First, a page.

Volume 96, Issue 4
  • ISSN: 0002-9637
  • E-ISSN: 1476-1645



The zoonotic, vector-borne parasite causes Chagas disease throughout the Americas, but human and veterinary health burdens in the United States are unknown. We conducted a cross-sectional prevalence study in indigent, medically underserved human and cohabiting canine populations of seven south Texas border communities, known as colonias. Defining positivity as those samples that were positive on two or more independent tests, we found 1.3% seroprevalence in 233 humans, including one child born in the United States with only short-duration travel to Mexico. Additionally, a single child with no travel outside south Texas was positive on only a single test. Among 209 dogs, seroprevalence was 19.6%, but adjusted to 31.6% when including those dogs positive on only one test and extrapolating potential false negatives. Parasite DNA was detected in five dogs, indicating potential parasitemia. Seropositive dogs lived in all sampled colonias with no difference in odds of positivity across age, sex, or breed. Colonia residents collected two adult and one nymph triatomine from around their homes; one of three bugs was infected with , and blood meal hosts were molecularly determined to include dog, human, and raccoon. Dogs and the infected vector all harbored discrete typing unit I, which has previously been implicated in human disease in the United States. Colonias harbor active transmission cycles and should be a priority in outreach and vector control initiatives.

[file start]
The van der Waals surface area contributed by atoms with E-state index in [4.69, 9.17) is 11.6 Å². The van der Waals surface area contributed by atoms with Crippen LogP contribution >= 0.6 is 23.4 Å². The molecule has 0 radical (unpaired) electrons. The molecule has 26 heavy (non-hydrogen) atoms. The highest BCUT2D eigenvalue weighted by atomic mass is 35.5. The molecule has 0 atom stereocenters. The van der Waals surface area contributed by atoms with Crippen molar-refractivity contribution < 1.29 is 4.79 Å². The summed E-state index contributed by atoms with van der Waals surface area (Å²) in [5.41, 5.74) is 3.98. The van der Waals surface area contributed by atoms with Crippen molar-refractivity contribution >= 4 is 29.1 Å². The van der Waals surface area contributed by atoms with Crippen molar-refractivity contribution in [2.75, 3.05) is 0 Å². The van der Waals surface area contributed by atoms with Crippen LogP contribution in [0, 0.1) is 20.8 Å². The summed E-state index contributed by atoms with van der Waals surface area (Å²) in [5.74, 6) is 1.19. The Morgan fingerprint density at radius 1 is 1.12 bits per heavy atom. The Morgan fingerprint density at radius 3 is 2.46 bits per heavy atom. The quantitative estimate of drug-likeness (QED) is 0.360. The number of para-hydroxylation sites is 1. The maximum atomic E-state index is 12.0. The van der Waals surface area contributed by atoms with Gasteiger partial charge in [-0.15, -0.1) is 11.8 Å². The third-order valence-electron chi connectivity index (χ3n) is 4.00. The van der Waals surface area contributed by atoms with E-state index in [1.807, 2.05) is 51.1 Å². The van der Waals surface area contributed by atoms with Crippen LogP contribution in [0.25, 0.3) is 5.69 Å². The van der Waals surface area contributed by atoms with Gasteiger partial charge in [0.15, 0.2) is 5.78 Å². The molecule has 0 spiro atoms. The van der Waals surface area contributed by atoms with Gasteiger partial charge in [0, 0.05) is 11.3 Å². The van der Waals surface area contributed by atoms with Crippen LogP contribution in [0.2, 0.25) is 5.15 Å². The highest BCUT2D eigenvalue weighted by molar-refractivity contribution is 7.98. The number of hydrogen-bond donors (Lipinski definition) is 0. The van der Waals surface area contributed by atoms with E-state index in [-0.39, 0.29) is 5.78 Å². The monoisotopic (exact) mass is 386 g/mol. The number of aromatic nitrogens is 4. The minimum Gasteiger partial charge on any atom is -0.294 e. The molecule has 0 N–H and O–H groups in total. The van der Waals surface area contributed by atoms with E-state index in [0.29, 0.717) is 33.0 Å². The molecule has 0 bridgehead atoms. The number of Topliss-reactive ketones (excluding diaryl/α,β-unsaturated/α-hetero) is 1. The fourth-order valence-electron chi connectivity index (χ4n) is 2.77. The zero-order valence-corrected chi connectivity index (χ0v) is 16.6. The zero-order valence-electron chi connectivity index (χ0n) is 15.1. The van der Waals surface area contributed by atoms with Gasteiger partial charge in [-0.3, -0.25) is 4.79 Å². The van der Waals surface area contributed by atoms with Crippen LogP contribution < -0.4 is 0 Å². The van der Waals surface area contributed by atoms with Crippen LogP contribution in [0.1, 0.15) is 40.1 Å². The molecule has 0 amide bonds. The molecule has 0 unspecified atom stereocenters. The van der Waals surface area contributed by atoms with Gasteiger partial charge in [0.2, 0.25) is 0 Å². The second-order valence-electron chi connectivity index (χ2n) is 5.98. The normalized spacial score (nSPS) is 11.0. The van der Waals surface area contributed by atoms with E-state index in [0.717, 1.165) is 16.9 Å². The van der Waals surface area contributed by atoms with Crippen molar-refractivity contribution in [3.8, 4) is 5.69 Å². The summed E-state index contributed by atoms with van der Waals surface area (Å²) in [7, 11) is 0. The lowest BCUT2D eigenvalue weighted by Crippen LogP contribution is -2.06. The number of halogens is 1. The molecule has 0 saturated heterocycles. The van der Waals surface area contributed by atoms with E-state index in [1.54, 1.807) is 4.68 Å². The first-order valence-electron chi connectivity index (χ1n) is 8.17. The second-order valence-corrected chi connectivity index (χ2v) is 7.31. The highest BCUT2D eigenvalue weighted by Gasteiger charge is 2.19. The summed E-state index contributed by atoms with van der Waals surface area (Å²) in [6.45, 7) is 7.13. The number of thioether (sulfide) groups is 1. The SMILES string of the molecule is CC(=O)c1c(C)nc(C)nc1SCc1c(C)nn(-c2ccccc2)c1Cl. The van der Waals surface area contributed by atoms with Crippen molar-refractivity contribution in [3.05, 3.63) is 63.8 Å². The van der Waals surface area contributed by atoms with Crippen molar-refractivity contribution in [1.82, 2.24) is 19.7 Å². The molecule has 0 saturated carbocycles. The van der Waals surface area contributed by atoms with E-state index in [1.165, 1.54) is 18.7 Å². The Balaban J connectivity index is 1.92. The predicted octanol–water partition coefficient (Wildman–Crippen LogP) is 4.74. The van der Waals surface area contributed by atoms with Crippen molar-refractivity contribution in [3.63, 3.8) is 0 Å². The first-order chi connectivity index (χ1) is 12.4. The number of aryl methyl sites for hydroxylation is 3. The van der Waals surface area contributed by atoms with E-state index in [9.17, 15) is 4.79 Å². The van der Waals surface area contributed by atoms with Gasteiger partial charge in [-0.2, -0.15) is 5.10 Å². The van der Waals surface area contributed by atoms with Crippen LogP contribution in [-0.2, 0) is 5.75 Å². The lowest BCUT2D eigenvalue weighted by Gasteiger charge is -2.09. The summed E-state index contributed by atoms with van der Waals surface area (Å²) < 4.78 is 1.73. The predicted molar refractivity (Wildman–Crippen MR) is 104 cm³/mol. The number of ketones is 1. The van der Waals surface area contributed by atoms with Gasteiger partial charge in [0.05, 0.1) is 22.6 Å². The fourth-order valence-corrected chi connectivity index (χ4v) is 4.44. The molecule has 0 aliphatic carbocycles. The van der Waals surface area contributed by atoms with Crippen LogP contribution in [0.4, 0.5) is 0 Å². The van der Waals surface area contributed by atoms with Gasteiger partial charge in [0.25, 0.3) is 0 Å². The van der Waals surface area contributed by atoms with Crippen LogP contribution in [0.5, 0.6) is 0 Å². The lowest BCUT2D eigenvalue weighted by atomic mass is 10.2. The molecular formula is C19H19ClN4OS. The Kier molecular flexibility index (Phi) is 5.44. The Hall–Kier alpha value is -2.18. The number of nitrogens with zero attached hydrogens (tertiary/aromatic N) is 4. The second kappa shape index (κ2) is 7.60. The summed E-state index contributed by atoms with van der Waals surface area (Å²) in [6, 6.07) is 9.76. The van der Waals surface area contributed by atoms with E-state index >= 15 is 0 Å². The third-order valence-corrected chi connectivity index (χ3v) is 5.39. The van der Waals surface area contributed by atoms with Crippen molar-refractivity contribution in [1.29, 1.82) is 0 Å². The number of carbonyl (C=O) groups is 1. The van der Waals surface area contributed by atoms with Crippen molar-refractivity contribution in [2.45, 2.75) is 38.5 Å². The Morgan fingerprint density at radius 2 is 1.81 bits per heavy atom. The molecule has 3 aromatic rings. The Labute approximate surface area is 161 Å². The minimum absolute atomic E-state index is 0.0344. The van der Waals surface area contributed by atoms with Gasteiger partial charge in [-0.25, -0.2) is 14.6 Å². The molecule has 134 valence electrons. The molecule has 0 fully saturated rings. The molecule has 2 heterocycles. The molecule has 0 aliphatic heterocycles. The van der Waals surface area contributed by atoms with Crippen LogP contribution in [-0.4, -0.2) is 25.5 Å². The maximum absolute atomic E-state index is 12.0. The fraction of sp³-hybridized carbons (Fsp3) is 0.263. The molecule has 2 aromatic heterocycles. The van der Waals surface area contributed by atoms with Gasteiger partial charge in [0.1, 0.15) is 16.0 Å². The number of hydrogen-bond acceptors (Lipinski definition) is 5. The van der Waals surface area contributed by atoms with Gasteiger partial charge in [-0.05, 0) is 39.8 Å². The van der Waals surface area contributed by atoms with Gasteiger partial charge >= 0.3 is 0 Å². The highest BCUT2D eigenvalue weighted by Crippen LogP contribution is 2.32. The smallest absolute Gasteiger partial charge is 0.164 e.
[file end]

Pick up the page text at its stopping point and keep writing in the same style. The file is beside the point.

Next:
[open-access] This is an open-access article distributed under the terms of the Creative Commons Attribution License, which permits unrestricted use, distribution, and reproduction in any medium, provided the original author and source are credited.


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  • Received : 05 Oct 2016
  • Accepted : 31 Dec 2016
  • Published online : 06 Feb 2017

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